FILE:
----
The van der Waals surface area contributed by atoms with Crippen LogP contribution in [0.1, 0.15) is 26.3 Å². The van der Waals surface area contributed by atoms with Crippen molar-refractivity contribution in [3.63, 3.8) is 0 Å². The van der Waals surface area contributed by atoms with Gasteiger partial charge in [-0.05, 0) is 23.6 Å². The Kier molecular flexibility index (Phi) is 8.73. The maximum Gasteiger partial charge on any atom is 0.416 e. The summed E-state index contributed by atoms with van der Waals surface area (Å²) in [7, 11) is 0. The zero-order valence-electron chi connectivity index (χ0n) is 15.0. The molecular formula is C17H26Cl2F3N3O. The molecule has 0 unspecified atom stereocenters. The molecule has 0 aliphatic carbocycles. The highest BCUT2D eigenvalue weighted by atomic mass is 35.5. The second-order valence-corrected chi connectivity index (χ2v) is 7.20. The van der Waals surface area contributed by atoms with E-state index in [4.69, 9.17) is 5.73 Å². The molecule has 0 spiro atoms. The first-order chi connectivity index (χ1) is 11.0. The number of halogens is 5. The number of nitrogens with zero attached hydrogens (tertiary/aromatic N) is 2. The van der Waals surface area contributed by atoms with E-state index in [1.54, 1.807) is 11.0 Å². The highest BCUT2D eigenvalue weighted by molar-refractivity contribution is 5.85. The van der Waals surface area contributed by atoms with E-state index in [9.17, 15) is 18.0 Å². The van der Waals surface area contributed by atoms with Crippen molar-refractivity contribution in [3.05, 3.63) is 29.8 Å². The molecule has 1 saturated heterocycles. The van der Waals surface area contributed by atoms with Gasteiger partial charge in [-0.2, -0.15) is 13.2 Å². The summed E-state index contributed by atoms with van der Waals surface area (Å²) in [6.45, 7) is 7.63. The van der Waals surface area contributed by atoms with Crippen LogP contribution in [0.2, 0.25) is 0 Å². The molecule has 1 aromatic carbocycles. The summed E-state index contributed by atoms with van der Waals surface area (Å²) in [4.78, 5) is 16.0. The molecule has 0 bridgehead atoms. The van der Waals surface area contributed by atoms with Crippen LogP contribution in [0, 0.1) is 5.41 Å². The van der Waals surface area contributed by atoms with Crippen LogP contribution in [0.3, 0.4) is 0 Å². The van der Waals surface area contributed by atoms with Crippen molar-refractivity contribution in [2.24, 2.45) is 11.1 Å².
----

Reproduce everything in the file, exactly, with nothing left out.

The van der Waals surface area contributed by atoms with Crippen LogP contribution in [0.1, 0.15) is 26.3 Å². The van der Waals surface area contributed by atoms with Crippen molar-refractivity contribution in [3.63, 3.8) is 0 Å². The van der Waals surface area contributed by atoms with Gasteiger partial charge in [-0.05, 0) is 23.6 Å². The Kier molecular flexibility index (Phi) is 8.73. The maximum Gasteiger partial charge on any atom is 0.416 e. The summed E-state index contributed by atoms with van der Waals surface area (Å²) in [7, 11) is 0. The zero-order valence-electron chi connectivity index (χ0n) is 15.0. The molecular formula is C17H26Cl2F3N3O. The molecule has 0 unspecified atom stereocenters. The molecule has 0 aliphatic carbocycles. The highest BCUT2D eigenvalue weighted by atomic mass is 35.5. The second-order valence-corrected chi connectivity index (χ2v) is 7.20. The van der Waals surface area contributed by atoms with E-state index in [4.69, 9.17) is 5.73 Å². The molecule has 0 spiro atoms. The first-order chi connectivity index (χ1) is 11.0. The number of halogens is 5. The number of nitrogens with zero attached hydrogens (tertiary/aromatic N) is 2. The van der Waals surface area contributed by atoms with E-state index in [1.54, 1.807) is 11.0 Å². The highest BCUT2D eigenvalue weighted by molar-refractivity contribution is 5.85. The van der Waals surface area contributed by atoms with E-state index in [9.17, 15) is 18.0 Å². The van der Waals surface area contributed by atoms with Crippen molar-refractivity contribution in [3.05, 3.63) is 29.8 Å². The molecule has 1 saturated heterocycles. The van der Waals surface area contributed by atoms with Gasteiger partial charge in [-0.2, -0.15) is 13.2 Å². The summed E-state index contributed by atoms with van der Waals surface area (Å²) in [6.45, 7) is 7.63. The van der Waals surface area contributed by atoms with Crippen LogP contribution in [0.2, 0.25) is 0 Å². The molecule has 1 aromatic carbocycles. The summed E-state index contributed by atoms with van der Waals surface area (Å²) in [4.78, 5) is 16.0. The molecule has 0 bridgehead atoms. The van der Waals surface area contributed by atoms with Crippen LogP contribution in [0, 0.1) is 5.41 Å². The van der Waals surface area contributed by atoms with Crippen LogP contribution in [0.3, 0.4) is 0 Å². The van der Waals surface area contributed by atoms with Crippen molar-refractivity contribution in [2.24, 2.45) is 11.1 Å².